Security at county jail a serious crisis
It is time for state and/or federal authorities to step in and take over the Boyd County Detention Center.
We said months ago the jail is in need of an intervention. It is, unfortunately, time to say it again. The community knows it. The state apparently knows it. Everyone knows it, but at this point, little has been done to take control of the detention center.
The unraveling of security and safety at the jail is, without question, a systemic crisis. It is also, without question, a very serious problem that puts public safety at risk. This complex conundrum has to be fixed with new leadership and, just as importantly, money, to protect the residents of Catlettsburg, Boyd County and the Tri-State.
Our assessment should not in any way be considered a personal attack on Jailer Joe Burchett, but the number of incidents and problems at the jail makes for overwhelming evidence of the need for state or federal authorities to step in.
How many reasons do they need? A riot at the jail that shut down the facility. Multiple overdoses, raising repeated questions about how inmates are getting drugs in and out of the facility. Multiple escapes. The most recent one, involving Phillip Tolliver, wasn’t even known about at the jail until Catlettsburg police called the jail to report it. A deputy jailer was arrested on an allegation of trafficking and possession charges. Add to this a $75,000 financial settlement from a lawsuit against the jail and it is no wonder the state decided to stop housing state prisoners there, putting an already strapped county budget some $700,000 in the hole this fiscal year.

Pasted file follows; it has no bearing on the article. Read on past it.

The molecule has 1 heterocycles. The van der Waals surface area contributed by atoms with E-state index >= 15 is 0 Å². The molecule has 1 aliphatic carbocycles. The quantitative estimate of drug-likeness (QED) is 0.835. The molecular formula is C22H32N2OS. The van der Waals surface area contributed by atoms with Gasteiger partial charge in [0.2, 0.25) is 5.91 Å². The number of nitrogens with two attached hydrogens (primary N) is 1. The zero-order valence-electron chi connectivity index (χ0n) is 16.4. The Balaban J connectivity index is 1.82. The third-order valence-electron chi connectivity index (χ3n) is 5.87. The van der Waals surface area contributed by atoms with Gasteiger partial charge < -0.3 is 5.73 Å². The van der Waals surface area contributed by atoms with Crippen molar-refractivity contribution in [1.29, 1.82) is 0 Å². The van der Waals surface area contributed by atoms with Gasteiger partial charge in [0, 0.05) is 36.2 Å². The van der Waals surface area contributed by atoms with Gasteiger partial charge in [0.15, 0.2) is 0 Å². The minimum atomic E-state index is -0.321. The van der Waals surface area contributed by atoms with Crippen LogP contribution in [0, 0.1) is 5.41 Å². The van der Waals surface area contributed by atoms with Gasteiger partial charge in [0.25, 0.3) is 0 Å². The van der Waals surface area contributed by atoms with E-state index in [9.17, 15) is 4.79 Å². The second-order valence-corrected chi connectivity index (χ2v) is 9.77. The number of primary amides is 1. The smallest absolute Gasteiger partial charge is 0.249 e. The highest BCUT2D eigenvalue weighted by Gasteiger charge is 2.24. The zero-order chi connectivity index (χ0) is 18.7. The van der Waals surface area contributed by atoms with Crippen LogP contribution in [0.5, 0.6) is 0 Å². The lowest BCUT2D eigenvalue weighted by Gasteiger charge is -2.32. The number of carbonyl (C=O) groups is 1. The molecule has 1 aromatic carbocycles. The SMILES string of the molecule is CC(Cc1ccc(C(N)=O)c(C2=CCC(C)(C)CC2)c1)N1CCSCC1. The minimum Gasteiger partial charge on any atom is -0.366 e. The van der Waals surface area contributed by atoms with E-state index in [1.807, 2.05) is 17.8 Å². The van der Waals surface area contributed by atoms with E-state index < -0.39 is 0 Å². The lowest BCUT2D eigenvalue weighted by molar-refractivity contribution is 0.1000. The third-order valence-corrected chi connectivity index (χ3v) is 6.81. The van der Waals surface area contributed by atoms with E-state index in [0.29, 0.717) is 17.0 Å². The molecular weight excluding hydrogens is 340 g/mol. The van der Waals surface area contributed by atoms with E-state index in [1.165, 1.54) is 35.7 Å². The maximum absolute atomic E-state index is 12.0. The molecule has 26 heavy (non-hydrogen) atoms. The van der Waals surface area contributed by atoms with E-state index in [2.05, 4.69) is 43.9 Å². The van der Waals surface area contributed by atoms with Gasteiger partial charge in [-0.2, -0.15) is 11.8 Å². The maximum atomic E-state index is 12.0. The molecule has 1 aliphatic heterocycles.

This is yet another no-win situation for area residents. Federal authorities, when presented with such scenarios in other parts of the country, have stepped in repeatedly and quickly to protect the public. It is a surprise this hasn’t already happened here, raising questions about the federal government’s involvement in anything in eastern Kentucky. Are our federal legislators doing anything about this? Apparently not.
But there is no sugar coating the fact if the crisis continues to be neglected, the state or feds will step in and take over the Boyd County jail, and this will translate into a very sizable load of misery for county tax payers. What usually happens in these situations is the feds file complaints against the county, which enters into a consent decree with local governments mandating the problems be fixed, and the taxpayer gets out his or her checkbook.
The troubling series of episodes at the county jail is also emblematic of larger, chronic problems found in pretty much every state in America. They are problems of federal and state neglect of infrastructure, corrections, public safety and public education that go underfunded because of mismanagement combined with a void of political leadership. It is a product of our ideologically divided nation where no one compromises because of ideology.
In regard to corrections, the Kentucky system of electing local jailers makes no sense whatsoever. It is a flawed, broken system that invites these types of problems, handcuffing local leaders at the county building about what they can do. Instead of electing county jailers, local county governments should either have the ability to hire experienced corrections professionals to run their jails, or an alternative would be to put management of county jails under the jurisdictions of local sheriffs.
Boyd County needs to embark on a long-term plan to fix problems. It may include construction of a state-of-the-art regional jail. Multiple counties could benefit from this. It also involves making corrections jobs attractive financially. A huge part of the problem here and across the nation is what employees at corrections institutions are paid. Few want to work in a county jail, surrounded by accused killers, drug dealers and violent offenders for compensation levels ridiculously low considering the nature of the job. The compensation of jail employees has to be attractive enough for people to put up with the misery of working in a jail.
If the pay is not adequate for front-line staffers, we will never fix this problem because of constant turnover and vacancies.
Make no mistake about it. This is a full-fledged crisis. What will it take to prompt a long-term fix?
A public-safety catastrophe, apparently.